The deadline imposed to Italy by the European Court of Human Rights is getting nearer and nearer. By the end of May, the Court of Strasbourg could decide to sentence Italy in the 4,000 pending recourses related to prison overcrowding. Considering the average pecuniary sanction already established in the past by the Court, we can reasonably imagine that Italy risks fines of around 28 millions euros.
The recourses concern prisoners who have spent too much time in a very small cell and without a satisfactory social life in prison. A few days ago a delegation of the European Parliament visited the Poggioreale prison facility in Naples, reporting about a medieval situation that should not exist in a European country.
Numbers are now crucial, begging important questions when considering whether Italian prisons are overcrowded, and how just other conditions within prisons are. The minimum space is 3 square meters per detainee, while anything under this number is considered an automatic violation of Article 3 by European institutions. Is this minimum standard guaranteed to every prisoner? How many prison sections are presently closed and why? Are the closed sections considered to count towards the space available in the official statistics? How many new prison facilities have been opened? How many hours are prisoners allowed to spend outside the cells in the open air or with other prisoners? How many prisoners work, and for how many hours a week? How many prisoners attend education courses? How many physicians work in the penitentiary system? And so on.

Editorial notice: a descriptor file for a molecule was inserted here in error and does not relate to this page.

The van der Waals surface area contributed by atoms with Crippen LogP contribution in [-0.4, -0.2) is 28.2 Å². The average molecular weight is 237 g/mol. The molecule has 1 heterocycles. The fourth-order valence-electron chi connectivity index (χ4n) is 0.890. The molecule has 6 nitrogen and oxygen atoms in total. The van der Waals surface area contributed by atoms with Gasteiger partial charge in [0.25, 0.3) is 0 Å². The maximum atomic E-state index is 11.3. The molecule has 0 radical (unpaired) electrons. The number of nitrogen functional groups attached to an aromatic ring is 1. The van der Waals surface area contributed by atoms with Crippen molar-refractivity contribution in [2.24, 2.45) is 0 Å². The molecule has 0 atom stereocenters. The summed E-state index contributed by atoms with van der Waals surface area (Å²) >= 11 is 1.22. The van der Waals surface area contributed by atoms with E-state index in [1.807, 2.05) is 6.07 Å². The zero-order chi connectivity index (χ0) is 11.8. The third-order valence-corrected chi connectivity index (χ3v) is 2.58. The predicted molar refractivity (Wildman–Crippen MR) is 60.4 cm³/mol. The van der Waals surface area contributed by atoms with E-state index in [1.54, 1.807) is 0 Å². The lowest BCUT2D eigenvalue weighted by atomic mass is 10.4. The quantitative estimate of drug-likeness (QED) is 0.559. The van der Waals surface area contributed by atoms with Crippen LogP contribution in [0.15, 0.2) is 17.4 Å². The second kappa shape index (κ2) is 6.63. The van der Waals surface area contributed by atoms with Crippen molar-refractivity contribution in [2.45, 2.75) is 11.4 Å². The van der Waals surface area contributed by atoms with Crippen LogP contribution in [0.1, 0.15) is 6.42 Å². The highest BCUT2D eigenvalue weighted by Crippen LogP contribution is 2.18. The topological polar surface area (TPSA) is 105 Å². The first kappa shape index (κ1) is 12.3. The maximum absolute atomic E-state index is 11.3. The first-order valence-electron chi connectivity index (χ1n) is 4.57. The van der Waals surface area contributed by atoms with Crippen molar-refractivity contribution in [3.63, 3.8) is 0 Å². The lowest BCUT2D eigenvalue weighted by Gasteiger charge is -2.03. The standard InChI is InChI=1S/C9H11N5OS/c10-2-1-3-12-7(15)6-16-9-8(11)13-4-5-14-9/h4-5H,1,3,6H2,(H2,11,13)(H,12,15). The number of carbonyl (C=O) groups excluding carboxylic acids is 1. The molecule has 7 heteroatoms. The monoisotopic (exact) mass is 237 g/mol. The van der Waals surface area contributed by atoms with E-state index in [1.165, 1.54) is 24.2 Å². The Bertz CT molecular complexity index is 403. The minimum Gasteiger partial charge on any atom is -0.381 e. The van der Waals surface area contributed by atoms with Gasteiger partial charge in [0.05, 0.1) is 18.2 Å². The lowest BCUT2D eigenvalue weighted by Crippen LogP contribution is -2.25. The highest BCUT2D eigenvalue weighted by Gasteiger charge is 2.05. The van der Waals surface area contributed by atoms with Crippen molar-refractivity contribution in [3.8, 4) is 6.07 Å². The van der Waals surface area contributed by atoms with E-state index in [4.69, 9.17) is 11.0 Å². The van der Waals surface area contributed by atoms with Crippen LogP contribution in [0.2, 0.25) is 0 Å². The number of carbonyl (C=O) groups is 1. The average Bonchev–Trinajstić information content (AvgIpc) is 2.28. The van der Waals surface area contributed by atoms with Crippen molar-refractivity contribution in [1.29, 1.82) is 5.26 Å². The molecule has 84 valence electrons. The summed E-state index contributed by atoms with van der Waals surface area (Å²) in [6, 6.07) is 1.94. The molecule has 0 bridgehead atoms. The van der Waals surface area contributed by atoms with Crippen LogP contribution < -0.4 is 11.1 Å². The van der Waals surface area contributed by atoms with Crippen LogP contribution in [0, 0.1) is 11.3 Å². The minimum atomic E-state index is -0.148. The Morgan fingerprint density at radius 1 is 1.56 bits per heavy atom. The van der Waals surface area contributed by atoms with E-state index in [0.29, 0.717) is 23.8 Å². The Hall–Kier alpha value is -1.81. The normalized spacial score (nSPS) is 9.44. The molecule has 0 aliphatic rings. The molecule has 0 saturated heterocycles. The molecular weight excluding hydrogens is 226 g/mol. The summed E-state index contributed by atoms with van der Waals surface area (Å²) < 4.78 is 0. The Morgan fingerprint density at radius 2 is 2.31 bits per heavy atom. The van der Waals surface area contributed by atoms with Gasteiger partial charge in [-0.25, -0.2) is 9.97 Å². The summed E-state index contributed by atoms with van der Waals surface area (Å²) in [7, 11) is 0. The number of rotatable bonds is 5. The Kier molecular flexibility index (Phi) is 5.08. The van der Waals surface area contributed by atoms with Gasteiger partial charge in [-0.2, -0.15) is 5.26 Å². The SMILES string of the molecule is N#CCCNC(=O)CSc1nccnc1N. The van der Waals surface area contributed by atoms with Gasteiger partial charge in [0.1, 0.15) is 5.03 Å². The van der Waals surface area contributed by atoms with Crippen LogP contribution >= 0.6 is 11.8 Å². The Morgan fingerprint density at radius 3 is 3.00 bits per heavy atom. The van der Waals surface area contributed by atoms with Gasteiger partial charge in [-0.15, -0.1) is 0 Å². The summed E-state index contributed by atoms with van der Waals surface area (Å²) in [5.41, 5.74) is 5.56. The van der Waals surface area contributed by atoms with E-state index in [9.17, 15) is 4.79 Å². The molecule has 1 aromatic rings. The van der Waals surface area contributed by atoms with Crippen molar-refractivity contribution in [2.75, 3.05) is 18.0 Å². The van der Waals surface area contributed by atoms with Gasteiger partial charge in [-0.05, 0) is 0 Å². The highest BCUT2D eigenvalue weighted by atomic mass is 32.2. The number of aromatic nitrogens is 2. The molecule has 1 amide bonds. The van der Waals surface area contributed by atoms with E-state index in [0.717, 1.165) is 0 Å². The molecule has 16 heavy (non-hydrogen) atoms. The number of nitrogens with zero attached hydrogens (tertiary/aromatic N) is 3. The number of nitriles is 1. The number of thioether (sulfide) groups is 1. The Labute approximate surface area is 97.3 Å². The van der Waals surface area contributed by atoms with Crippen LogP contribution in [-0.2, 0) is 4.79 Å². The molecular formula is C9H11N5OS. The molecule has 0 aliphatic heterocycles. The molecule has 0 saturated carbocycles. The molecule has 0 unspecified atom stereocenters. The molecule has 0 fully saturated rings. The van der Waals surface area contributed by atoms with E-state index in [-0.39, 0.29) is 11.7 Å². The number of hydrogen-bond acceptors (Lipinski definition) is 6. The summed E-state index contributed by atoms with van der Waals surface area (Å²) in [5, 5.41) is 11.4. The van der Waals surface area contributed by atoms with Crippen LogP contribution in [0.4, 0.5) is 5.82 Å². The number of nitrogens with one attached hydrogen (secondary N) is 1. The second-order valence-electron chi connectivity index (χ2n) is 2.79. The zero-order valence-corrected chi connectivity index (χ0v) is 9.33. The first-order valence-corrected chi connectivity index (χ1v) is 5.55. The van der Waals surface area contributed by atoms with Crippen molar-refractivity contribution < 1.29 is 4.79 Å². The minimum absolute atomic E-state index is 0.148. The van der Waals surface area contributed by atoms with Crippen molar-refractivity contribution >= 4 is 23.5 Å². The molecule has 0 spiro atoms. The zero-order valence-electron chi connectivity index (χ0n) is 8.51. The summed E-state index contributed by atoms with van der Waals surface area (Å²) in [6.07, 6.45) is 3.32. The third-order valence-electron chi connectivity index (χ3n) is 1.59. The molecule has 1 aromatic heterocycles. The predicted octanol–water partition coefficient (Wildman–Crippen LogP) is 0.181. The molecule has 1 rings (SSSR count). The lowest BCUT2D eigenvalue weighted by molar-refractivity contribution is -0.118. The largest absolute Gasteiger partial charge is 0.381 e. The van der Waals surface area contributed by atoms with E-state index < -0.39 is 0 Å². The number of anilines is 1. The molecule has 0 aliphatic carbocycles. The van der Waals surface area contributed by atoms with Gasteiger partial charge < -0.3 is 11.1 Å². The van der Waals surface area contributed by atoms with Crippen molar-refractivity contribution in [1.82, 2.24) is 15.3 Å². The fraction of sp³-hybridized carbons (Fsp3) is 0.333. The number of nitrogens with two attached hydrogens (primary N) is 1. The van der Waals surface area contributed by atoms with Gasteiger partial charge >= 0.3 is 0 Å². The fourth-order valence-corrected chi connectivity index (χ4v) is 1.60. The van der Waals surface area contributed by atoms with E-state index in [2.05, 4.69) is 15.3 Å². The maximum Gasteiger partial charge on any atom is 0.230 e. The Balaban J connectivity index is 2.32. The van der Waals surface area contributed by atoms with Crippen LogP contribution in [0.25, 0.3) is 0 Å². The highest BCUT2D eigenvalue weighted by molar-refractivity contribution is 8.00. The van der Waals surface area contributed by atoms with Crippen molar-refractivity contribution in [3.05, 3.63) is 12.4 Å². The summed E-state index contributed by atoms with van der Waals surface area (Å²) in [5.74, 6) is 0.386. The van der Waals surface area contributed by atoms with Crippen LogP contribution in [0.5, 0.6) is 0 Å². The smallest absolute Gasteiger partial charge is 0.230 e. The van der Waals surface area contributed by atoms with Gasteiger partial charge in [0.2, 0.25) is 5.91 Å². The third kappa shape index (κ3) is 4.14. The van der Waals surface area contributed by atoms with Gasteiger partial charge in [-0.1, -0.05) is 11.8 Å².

These are the questions that Antigone’s observers used to ask the wardens when they visited prisons during the activities of Antigone’s Observatory on the conditions of detention in Italy. A few days ago, a circular letter was issued by the Penitentiary Administration that specified that the wardens are no longer allowed to give information to Antigone’s observers, “in order to avoid inconsistencies that should create problems to the public image of the Administration."
Antigone’s answer – during a public debate and on the newspapers – has been very firm. The penitentiary system, Antigone said, needs a kind of transparency that is very far from what the Administration has in mind. The relationship between the institution and the civil society could be evaluated by looking at how much the former is ready to be observed, measured and judged by the latter. The peripheral data gathering is certainly more precise and useful than the central one. Why is the Penitentiary Administration scared by Antigone’s reporting data to the Council of Europe? Let’s see if the circular letter preventing Antigone from doing its work will be cancelled, as the Minister of Justice himself has ordered.